CDC declined to comment late Thursday on the slideshow or its contents.

The presentation shows that those who are vaccinated are three times less likely to catch COVID-19 and 10-times less likely to die from it than those who are unvaccinated.

Once infected, though, vaccinated people are just as contagious as those without that protection — meaning they need to wear a mask and keep their distance to avoid passing on the virus.

"The data makes a pretty compelling justification for why we need to go back to mask wearing and other public health measures," said Dr. Charles Chiu, an infectious disease specialist at the University of California, San Francisco. "I do think it's because of the delta variant."

'I thought I did everything right':The fully vaccinated are frustrated by CDC's changing mask advice

Mapping CDC's new guidelines:High transmission areas where you need to wear a mask indoorsThe vaccines still work extremely well and are an essential part of eventually winning the battle against COVID-19, Chiu and other experts emphasized.

If more people had been vaccinated earlier this year, cases would not be rising now and a return to masking wouldn't be necessary, said Dr. Eric Topol, director and founder of the Scripps Research Translational Institute in La Jolla, California.

"We wouldn't be in this pickle if we'd had 70% of the population vaccinated," he said. "When you have more than half your population not (fully) vaccinated, you're vulnerable."

People who are vaccinated should wear a mask and socially distance, he and others said, largely to protect those who haven't been vaccinated or who have a weakened immune system and so can't get full protection from the vaccine.

Vaccines remain effective and preventing hospitalization and death from COVID-19, though they worked better against the original strain and the alpha variant than they do against delta, data finds.

In one Israeli study, vaccinated people over 60 were shown to be 97% protected against the alpha variant, but only 85% protected against delta. "Ninety-seven percent is phenomenal, but 81%?" Topol said. "We've got a bigger challenge than ever before."

CDC mask recommendations have changed:What's required in your state?

The delta variant is known to be substantially more contagious than other variants – as contagious though deadlier than chicken pox, according to the CDC presentation. Among common infectious diseases, only measles is more contagious.

People may also be infectious for longer with the delta variant, 18 days instead of 13, the presentation says. This suggests official guidance on quarantining when sick may need to be changed, too, said Dr. Robert Wachter, chair of the department of medicine at the University of California, San Francisco.

"None of it is good news," he said by email. "Clearly (we) need more vaccinations, resumption of non-pharmacologic interventions ASAP even for vaccinated people, and probably boosters."

The federal government has said there is not yet enough data to support booster shots, even for the elderly and immunocompromised, though Israel is now recommending them for those groups.

In a study posted online this week by Pfizer and its collaborator BioNTech, but not yet peer-reviewed, the companies found their vaccine to be effective for at least six months. Effectiveness topped 90% for that period, according to the study, which was largely conducted before the delta variant became widespread.

Data beyond six months isn't yet available because the shots are so new.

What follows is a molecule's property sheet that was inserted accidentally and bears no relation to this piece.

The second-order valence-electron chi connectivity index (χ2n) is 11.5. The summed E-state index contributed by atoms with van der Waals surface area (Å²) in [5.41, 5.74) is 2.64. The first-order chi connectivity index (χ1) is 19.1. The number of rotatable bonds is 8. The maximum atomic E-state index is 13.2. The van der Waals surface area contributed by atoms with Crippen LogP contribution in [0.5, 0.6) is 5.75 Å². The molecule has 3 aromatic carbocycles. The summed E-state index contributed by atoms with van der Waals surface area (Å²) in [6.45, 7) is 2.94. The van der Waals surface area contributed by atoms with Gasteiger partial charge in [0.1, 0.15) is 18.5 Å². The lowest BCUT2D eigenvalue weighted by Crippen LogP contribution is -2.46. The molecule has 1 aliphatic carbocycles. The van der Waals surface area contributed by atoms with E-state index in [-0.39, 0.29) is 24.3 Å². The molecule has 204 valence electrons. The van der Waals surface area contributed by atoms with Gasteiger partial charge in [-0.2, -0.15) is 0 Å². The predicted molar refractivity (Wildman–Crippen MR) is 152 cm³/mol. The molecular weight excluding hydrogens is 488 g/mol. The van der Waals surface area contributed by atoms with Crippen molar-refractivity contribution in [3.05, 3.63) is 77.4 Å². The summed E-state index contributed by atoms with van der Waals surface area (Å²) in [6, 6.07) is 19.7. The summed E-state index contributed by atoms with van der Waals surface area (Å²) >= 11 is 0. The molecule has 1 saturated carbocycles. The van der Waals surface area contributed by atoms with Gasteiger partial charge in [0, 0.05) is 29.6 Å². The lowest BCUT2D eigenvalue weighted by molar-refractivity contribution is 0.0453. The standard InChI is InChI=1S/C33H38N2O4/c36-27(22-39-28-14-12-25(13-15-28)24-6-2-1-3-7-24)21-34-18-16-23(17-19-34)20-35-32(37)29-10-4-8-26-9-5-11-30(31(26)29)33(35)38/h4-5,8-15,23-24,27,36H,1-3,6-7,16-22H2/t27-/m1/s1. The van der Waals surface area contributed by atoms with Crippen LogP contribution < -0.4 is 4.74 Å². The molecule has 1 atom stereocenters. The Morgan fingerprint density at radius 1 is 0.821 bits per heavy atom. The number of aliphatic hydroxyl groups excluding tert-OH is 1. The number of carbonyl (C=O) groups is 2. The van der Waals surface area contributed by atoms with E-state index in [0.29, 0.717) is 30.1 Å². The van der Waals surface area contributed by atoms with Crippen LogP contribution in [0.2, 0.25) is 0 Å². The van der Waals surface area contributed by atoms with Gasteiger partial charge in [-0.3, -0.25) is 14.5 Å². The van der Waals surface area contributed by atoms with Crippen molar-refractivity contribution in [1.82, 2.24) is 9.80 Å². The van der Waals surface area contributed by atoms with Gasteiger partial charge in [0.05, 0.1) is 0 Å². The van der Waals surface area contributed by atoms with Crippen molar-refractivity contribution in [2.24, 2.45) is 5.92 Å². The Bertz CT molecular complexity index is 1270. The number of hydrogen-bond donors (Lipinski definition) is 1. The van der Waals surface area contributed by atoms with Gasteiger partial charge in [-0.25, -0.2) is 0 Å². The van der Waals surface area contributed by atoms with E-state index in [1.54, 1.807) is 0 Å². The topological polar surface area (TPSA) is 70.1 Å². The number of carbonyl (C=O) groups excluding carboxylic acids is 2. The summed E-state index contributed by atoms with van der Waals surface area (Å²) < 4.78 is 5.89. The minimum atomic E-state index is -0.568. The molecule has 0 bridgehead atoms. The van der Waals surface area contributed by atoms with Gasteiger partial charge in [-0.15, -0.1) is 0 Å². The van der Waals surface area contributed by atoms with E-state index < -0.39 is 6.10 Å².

Several researchers questioned why the information in the CDC's presentation was not released two days earlier, when the agencymade its new mask recommendations.

In a Tuesday briefing, CDC Director Dr. Rochelle Walensky downplayed the possibility that a vaccinated person could pass on the virus, without giving the details about the viral load contained in the slideshow.

Dr. Leana Wen, an emergency physician and former Baltimore health commissioner, said the slideshow suggests CDC is worried about the risks of delta to the vaccinated, but that's not what Walensky focused on during her Tuesday briefing, Wen said.

"I don't know what to make of it, honestly," she said after seeing the slideshow. "Why wasn't this level of data revealed to the American public two days ago?"

And, she wondered aloud, why countries like the United Kingdom and Israel are still generating so much more COVID-19 data than the U.S.

It would be simple, for instance, to ask people as they're tested for COVID-19 whether they'd had their shots, she said — but the CDC doesn't collect the data, so it's not clear what percentage of transmissions are from the vaccinated.

Dr. Paul Offit, who directs the Vaccine Education Center at the Children's Hospital of Philadelphia, said he's very concerned about the current state of America's pandemic.

Last summer, before there was a vaccine, there were about 80,000 new COVID-19 cases reported every day and nearly 500 deaths — almost exactly the same count as today although half the population is vaccinated and many other have immunity because they've already been infected.

Why haven't things gotten better, Offit asked rhetorically. "The answer is we have enough people in the population that are susceptible – and we have a virus that is clearly more contagious."

Man arrested over murder of girl, 17, from almost 22 years ago

Man arrested over murder of girl, 17, from almost 22 years ago

A man has been arrested over the murder of a teenage girl dating back to 1999 in Suffolk.

Victoria Hall, from Trimley St Mary, was 17 years old when her body was discovered days after she disappeared following a night out with a friend.

The teenager left home on the evening of Saturday September 19, 1999, to enjoy a night at Bandbox nightclub in Bent Hill, Felixstowe.